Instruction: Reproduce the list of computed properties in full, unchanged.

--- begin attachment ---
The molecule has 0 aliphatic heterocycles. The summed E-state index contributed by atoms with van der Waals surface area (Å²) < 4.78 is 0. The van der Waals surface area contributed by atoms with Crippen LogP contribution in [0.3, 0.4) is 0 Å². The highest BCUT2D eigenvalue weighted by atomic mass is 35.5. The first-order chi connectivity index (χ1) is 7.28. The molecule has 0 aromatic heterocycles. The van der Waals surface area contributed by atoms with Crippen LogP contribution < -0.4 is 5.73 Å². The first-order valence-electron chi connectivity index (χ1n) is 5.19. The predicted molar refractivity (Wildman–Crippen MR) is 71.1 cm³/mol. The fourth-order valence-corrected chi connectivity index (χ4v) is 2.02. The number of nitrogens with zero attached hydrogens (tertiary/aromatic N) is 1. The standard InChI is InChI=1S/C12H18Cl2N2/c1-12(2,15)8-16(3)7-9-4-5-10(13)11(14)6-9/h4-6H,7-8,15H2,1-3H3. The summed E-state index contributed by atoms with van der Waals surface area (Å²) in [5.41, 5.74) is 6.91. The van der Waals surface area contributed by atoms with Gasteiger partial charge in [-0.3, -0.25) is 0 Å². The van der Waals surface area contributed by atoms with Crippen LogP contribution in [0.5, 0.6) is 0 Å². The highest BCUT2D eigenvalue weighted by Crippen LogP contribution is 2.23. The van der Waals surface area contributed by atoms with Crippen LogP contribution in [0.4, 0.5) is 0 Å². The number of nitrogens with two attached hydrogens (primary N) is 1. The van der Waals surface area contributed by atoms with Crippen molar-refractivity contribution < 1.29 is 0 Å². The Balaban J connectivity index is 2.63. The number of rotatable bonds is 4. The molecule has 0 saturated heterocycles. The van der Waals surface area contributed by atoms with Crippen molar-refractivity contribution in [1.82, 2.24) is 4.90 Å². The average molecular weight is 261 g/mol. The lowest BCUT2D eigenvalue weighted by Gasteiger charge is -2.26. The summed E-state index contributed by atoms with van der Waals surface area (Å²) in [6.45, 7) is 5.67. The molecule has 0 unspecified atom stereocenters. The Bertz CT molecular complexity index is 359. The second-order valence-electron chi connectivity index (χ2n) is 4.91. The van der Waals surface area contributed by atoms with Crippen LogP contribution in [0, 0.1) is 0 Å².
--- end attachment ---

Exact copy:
The molecule has 0 aliphatic heterocycles. The summed E-state index contributed by atoms with van der Waals surface area (Å²) < 4.78 is 0. The van der Waals surface area contributed by atoms with Crippen LogP contribution in [0.3, 0.4) is 0 Å². The highest BCUT2D eigenvalue weighted by atomic mass is 35.5. The first-order chi connectivity index (χ1) is 7.28. The molecule has 0 aromatic heterocycles. The van der Waals surface area contributed by atoms with Crippen LogP contribution < -0.4 is 5.73 Å². The first-order valence-electron chi connectivity index (χ1n) is 5.19. The predicted molar refractivity (Wildman–Crippen MR) is 71.1 cm³/mol. The fourth-order valence-corrected chi connectivity index (χ4v) is 2.02. The number of nitrogens with zero attached hydrogens (tertiary/aromatic N) is 1. The standard InChI is InChI=1S/C12H18Cl2N2/c1-12(2,15)8-16(3)7-9-4-5-10(13)11(14)6-9/h4-6H,7-8,15H2,1-3H3. The summed E-state index contributed by atoms with van der Waals surface area (Å²) in [5.41, 5.74) is 6.91. The van der Waals surface area contributed by atoms with Gasteiger partial charge in [-0.3, -0.25) is 0 Å². The van der Waals surface area contributed by atoms with Crippen LogP contribution in [0.5, 0.6) is 0 Å². The highest BCUT2D eigenvalue weighted by Crippen LogP contribution is 2.23. The van der Waals surface area contributed by atoms with Crippen LogP contribution in [0.4, 0.5) is 0 Å². The number of nitrogens with two attached hydrogens (primary N) is 1. The van der Waals surface area contributed by atoms with Crippen molar-refractivity contribution < 1.29 is 0 Å². The Balaban J connectivity index is 2.63. The number of rotatable bonds is 4. The molecule has 0 saturated heterocycles. The van der Waals surface area contributed by atoms with Crippen molar-refractivity contribution in [1.82, 2.24) is 4.90 Å². The average molecular weight is 261 g/mol. The lowest BCUT2D eigenvalue weighted by Gasteiger charge is -2.26. The summed E-state index contributed by atoms with van der Waals surface area (Å²) in [6.45, 7) is 5.67. The molecule has 0 unspecified atom stereocenters. The Bertz CT molecular complexity index is 359. The second-order valence-electron chi connectivity index (χ2n) is 4.91. The van der Waals surface area contributed by atoms with Crippen LogP contribution in [0, 0.1) is 0 Å².